Press Release

Wolfspeed hits construction milestone at Siler City facility

Wolfspeed celebrated a significant construction milestone at its new multi-billion dollar John Palmour Manufacturing Center for Silicon Carbide in Siler City.

The topping out ceremony, held on March 26, marked the completion of the facility’s structural framework and was attended by Sen. Thom Tillis (R-NC), local officials, community partners and Wolfspeed employees.

The 445-acre facility, named after the company’s co-founder, is expected to be operational by the end of 2024. Funding for the facility was supported by the CHIPS and Science Act, signed into law in August 2022, that provides significant support for domestic semiconductor manufacturing, research and development.

The act’s provisions played a crucial role in enabling the construction of Wolfspeed’s facility, which will produce 200mm silicon carbide wafers to meet the growing demand for semiconductors used in the energy transition and AI industries.

Tillis, who voted in favor of the CHIPS and Science Act, emphasized the importance of Wolfspeed’s investment, saying in a press release, “Wolfspeed’s $5 billion investment in Chatham County underscores North Carolina’s status as a premier business location. The CHIPS and Science Act, which I supported, plays a crucial role in enhancing our national security and economic prosperity through initiatives like this.”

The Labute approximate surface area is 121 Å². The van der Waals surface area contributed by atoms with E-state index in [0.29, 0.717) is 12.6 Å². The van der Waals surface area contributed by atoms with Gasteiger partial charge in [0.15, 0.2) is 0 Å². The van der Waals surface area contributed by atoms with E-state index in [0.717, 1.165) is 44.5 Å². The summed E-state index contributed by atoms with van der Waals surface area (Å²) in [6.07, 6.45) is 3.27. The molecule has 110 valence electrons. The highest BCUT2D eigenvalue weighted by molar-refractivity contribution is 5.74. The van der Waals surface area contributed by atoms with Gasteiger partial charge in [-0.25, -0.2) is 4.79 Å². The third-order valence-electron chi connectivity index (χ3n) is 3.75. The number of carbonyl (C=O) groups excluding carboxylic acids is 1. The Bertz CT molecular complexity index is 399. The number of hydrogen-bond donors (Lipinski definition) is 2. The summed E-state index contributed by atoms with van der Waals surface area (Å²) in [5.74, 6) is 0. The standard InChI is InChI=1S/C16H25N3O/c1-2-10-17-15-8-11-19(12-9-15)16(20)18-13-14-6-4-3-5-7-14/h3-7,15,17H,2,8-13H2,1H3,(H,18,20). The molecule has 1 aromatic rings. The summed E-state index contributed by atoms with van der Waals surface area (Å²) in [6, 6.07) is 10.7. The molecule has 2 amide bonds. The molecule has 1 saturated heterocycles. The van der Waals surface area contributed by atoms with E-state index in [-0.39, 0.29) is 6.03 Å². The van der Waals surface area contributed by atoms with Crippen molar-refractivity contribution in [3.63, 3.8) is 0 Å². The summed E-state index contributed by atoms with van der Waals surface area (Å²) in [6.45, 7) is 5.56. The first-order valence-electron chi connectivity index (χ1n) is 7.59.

“This facility embodies our dedication to the community and the domestic workforce, reinforcing our leadership in the global silicon carbide market,” said Wolfspeed President and CEO Gregg Lowe. “The [center] is set to propel America forward in energy innovation and bring about substantial economic growth and job creation in North Carolina.”

The company expects to create 1,800 jobs here by 2030 and contribute an estimated $17.5 billion to the state’s economy over the next two decades.

The investment, augmented by a blend of public and private support, is a critical component of the national strategy to transition from traditional silicon to more efficient silicon carbide, a material deemed essential by the U.S. Department of Energy for the future of energy technology.

The shift to 200mm wafers from the smaller 150mm wafers is expected to yield higher efficiency and reduced production costs, aligning with Wolfspeed’s vision of fostering silicon carbide semiconductor adoption across various sectors for enhanced energy efficiency.

Wolfspeed currently produces over 60% of the world’s silicon carbide material at its Durham, N.C. headquarters and is engaged in an extensive $6.5 billion capacity expansion initiative aimed at significantly increasing production to meet global demand.

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